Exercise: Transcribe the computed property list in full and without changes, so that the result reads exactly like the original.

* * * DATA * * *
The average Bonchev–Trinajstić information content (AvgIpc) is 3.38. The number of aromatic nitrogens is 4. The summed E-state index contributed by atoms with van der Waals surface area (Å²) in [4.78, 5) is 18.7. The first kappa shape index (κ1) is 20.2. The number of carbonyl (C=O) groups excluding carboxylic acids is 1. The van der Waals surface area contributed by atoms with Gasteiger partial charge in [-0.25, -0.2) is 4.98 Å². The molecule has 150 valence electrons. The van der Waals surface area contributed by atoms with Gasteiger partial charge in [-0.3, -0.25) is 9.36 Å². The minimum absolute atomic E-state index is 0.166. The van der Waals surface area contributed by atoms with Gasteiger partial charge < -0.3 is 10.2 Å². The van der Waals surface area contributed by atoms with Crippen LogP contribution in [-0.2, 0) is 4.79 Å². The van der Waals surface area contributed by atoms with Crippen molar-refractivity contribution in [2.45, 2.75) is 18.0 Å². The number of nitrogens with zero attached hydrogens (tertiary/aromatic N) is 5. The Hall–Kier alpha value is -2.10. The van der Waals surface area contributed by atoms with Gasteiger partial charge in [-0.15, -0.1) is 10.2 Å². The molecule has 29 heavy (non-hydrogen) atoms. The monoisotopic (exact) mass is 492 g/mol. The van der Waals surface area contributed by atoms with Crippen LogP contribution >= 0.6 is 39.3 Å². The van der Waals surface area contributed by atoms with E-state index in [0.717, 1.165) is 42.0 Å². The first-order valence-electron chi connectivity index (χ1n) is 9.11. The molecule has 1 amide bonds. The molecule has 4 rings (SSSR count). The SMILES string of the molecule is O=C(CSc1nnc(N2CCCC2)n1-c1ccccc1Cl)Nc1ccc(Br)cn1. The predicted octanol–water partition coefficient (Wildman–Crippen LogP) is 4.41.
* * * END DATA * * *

The average Bonchev–Trinajstić information content (AvgIpc) is 3.38. The number of aromatic nitrogens is 4. The summed E-state index contributed by atoms with van der Waals surface area (Å²) in [4.78, 5) is 18.7. The first kappa shape index (κ1) is 20.2. The number of carbonyl (C=O) groups excluding carboxylic acids is 1. The van der Waals surface area contributed by atoms with Gasteiger partial charge in [-0.25, -0.2) is 4.98 Å². The molecule has 150 valence electrons. The van der Waals surface area contributed by atoms with Gasteiger partial charge in [-0.3, -0.25) is 9.36 Å². The minimum absolute atomic E-state index is 0.166. The van der Waals surface area contributed by atoms with Gasteiger partial charge < -0.3 is 10.2 Å². The van der Waals surface area contributed by atoms with Crippen LogP contribution in [-0.2, 0) is 4.79 Å². The van der Waals surface area contributed by atoms with Crippen molar-refractivity contribution in [2.45, 2.75) is 18.0 Å². The number of nitrogens with zero attached hydrogens (tertiary/aromatic N) is 5. The Hall–Kier alpha value is -2.10. The van der Waals surface area contributed by atoms with Gasteiger partial charge in [-0.15, -0.1) is 10.2 Å². The molecule has 29 heavy (non-hydrogen) atoms. The monoisotopic (exact) mass is 492 g/mol. The van der Waals surface area contributed by atoms with Crippen LogP contribution >= 0.6 is 39.3 Å². The van der Waals surface area contributed by atoms with E-state index in [0.717, 1.165) is 42.0 Å². The first-order valence-electron chi connectivity index (χ1n) is 9.11. The molecule has 1 amide bonds. The molecule has 4 rings (SSSR count). The SMILES string of the molecule is O=C(CSc1nnc(N2CCCC2)n1-c1ccccc1Cl)Nc1ccc(Br)cn1. The predicted octanol–water partition coefficient (Wildman–Crippen LogP) is 4.41.